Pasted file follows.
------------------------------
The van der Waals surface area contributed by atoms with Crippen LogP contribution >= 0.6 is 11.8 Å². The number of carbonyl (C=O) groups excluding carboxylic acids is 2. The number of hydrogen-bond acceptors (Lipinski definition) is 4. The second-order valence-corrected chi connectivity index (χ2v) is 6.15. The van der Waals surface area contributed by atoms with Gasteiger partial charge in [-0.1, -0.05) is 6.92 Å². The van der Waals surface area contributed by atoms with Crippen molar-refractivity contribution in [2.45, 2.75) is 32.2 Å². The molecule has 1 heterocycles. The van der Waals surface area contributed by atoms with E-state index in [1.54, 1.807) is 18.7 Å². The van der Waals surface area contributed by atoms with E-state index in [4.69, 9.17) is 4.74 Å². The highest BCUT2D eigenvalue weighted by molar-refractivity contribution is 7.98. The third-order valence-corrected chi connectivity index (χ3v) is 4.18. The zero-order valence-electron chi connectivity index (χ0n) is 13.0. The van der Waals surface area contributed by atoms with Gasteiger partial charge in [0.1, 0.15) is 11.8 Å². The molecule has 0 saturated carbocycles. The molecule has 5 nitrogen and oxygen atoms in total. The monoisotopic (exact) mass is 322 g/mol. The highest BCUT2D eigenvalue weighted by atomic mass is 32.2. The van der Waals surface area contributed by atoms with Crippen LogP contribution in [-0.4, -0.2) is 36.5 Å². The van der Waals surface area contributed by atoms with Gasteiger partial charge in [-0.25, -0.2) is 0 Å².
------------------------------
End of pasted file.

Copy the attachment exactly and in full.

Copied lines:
The van der Waals surface area contributed by atoms with Crippen LogP contribution >= 0.6 is 11.8 Å². The number of carbonyl (C=O) groups excluding carboxylic acids is 2. The number of hydrogen-bond acceptors (Lipinski definition) is 4. The second-order valence-corrected chi connectivity index (χ2v) is 6.15. The van der Waals surface area contributed by atoms with Gasteiger partial charge in [-0.1, -0.05) is 6.92 Å². The van der Waals surface area contributed by atoms with Crippen molar-refractivity contribution in [2.45, 2.75) is 32.2 Å². The molecule has 1 heterocycles. The van der Waals surface area contributed by atoms with E-state index in [1.54, 1.807) is 18.7 Å². The van der Waals surface area contributed by atoms with E-state index in [4.69, 9.17) is 4.74 Å². The highest BCUT2D eigenvalue weighted by molar-refractivity contribution is 7.98. The third-order valence-corrected chi connectivity index (χ3v) is 4.18. The zero-order valence-electron chi connectivity index (χ0n) is 13.0. The van der Waals surface area contributed by atoms with Gasteiger partial charge in [0.1, 0.15) is 11.8 Å². The molecule has 0 saturated carbocycles. The molecule has 5 nitrogen and oxygen atoms in total. The monoisotopic (exact) mass is 322 g/mol. The highest BCUT2D eigenvalue weighted by atomic mass is 32.2. The van der Waals surface area contributed by atoms with Crippen LogP contribution in [-0.4, -0.2) is 36.5 Å². The van der Waals surface area contributed by atoms with Gasteiger partial charge in [-0.25, -0.2) is 0 Å².